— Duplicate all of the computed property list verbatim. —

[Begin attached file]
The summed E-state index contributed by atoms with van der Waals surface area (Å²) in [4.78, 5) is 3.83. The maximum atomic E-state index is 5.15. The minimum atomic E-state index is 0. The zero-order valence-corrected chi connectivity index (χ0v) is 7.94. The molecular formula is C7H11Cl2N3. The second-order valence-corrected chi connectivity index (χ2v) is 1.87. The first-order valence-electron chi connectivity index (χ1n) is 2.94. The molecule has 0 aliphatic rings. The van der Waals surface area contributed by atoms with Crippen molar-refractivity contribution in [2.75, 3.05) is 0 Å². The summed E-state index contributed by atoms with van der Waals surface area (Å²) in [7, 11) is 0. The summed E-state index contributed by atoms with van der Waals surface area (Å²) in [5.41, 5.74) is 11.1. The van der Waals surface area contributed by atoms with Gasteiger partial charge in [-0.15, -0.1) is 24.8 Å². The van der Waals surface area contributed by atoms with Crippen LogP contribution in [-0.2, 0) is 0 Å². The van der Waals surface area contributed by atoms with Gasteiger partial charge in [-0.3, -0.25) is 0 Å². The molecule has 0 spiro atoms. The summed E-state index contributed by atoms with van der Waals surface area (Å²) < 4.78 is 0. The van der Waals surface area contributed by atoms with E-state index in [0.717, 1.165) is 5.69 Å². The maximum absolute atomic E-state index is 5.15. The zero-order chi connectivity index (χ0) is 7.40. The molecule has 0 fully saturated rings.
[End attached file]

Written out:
The summed E-state index contributed by atoms with van der Waals surface area (Å²) in [4.78, 5) is 3.83. The maximum atomic E-state index is 5.15. The minimum atomic E-state index is 0. The zero-order valence-corrected chi connectivity index (χ0v) is 7.94. The molecular formula is C7H11Cl2N3. The second-order valence-corrected chi connectivity index (χ2v) is 1.87. The first-order valence-electron chi connectivity index (χ1n) is 2.94. The molecule has 0 aliphatic rings. The van der Waals surface area contributed by atoms with Crippen molar-refractivity contribution in [2.75, 3.05) is 0 Å². The summed E-state index contributed by atoms with van der Waals surface area (Å²) in [7, 11) is 0. The summed E-state index contributed by atoms with van der Waals surface area (Å²) in [5.41, 5.74) is 11.1. The van der Waals surface area contributed by atoms with Gasteiger partial charge in [-0.15, -0.1) is 24.8 Å². The van der Waals surface area contributed by atoms with Crippen LogP contribution in [-0.2, 0) is 0 Å². The van der Waals surface area contributed by atoms with Gasteiger partial charge in [-0.3, -0.25) is 0 Å². The molecule has 0 spiro atoms. The summed E-state index contributed by atoms with van der Waals surface area (Å²) < 4.78 is 0. The van der Waals surface area contributed by atoms with E-state index in [0.717, 1.165) is 5.69 Å². The maximum absolute atomic E-state index is 5.15. The zero-order chi connectivity index (χ0) is 7.40. The molecule has 0 fully saturated rings.